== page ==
JIM VERTUNO,Associated Press
AUSTIN, Texas (AP) — The Texas Senate gave final approval Wednesday to a measure placing new limits on university regents’ power to fire campus presidents, sending the bill to Gov. Rick Perry in the latest move in a struggle between the Legislature and the executive office over higher education.
Lawmakers have been engaged in a session-long dispute with several members of the University of Texas System board of regents, who have clashed in recent years with Austin campus President Bill Powers over issues such as tuition costs and the role of teaching and research at the university.
Powers, who has held the office since 2006, is believed to be fighting to keep his job. Several prominent lawmakers, Republicans and Democrats, have accused some regents of engaging in a “witch hunt” against the president.
The measure sent to Perry on Wednesday would bar regents from firing presidents without first getting a recommendation from the university system chancellor. It also puts all Texas public university systems in line to have regular regent appointments made during legislative sessions, which would allow for immediate scrutiny by lawmakers and would prevent governors from stacking boards with off-year appointments that could take more than a year to be confirmed.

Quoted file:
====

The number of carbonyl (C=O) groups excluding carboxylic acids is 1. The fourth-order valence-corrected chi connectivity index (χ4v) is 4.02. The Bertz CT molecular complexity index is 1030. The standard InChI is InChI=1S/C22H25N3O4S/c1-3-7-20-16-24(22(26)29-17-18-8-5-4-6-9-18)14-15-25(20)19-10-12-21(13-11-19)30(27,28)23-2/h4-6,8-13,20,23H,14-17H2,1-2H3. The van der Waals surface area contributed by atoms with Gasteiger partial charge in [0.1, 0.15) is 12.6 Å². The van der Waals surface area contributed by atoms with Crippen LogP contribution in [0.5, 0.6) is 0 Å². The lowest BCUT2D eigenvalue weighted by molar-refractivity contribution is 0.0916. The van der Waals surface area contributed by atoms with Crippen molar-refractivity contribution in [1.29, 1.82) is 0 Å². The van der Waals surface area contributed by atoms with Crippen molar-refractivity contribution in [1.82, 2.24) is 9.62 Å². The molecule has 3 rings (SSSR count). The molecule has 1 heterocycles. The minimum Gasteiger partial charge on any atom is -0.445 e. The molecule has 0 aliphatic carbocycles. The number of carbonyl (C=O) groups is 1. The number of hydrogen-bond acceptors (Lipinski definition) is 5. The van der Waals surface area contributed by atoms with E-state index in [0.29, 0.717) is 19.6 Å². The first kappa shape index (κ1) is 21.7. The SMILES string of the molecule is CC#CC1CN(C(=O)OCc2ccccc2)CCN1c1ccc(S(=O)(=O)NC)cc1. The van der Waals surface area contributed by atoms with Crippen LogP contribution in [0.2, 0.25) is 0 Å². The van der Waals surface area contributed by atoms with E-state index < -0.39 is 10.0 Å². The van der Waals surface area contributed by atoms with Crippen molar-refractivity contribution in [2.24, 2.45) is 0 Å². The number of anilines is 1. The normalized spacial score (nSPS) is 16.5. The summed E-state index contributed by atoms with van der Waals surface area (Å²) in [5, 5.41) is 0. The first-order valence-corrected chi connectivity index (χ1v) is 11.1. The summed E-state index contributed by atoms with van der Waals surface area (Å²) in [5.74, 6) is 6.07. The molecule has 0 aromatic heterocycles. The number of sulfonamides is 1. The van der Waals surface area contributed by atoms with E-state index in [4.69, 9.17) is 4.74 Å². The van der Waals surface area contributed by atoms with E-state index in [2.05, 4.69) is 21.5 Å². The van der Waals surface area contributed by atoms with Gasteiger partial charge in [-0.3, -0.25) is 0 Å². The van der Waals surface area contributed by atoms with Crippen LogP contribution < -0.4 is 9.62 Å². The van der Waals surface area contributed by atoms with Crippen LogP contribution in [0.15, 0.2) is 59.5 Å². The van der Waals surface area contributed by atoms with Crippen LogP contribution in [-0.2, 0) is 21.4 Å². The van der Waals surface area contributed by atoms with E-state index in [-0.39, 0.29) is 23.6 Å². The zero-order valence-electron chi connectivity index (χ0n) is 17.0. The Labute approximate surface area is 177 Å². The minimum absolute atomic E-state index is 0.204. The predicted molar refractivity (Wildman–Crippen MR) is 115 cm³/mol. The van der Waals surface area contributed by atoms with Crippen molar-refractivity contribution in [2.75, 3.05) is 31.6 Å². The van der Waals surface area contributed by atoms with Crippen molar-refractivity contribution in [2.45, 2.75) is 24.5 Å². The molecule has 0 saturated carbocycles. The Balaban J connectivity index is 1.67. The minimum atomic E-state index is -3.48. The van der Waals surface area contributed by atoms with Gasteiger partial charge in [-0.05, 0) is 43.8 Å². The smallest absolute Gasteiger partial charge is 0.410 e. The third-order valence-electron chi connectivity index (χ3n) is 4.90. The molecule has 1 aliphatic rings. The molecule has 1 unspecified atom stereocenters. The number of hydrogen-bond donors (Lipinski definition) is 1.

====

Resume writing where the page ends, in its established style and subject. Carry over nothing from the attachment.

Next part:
The bill would not prevent a governor from appointing regents in off years because of a resignation or death.
Wednesday’s vote came a day after emails sent by Perry to several University of Texas System regents in March became public. In the emails, Perry dismissed the regents’ critics as “charlatans and peacocks”
While most senators shrugged off the name calling, Sen. Judith Zaffirini, a Laredo Democrat and one of Powers’ chief defenders, said she was “very disappointed” by its tone. Zaffirini said the email shows Perry has been involved in pushing what she considers a “rogue” agenda by some regents.
Next Tuesday, the Senate is expected to consider the appointment of two new University of Texas System regents, Houston oilman Jeff Hildebrand and McAllen attorney Ernest Aliseda, and the reappointment of regent Paul Foster of El Paso.
Sen. Kel Seliger, chairman of the Senate Higher Education Committee and sponsor of the measure, said he hasn’t been told by Perry’s office if the governor plans to veto the bill or let it become law. To guard against a potential veto, the Senate put the same language into a bill Perry has said he wants: a measure that orders universities to offer fixed-rate college tuition.
Sending the bill to Perry on Wednesday starts the 10-day period in which the governor must make a decision. If he vetoes the bill, the Legislature has until the end of the session May 27 to vote to override his decision. Perry’s office has not publicly indicated what he will do.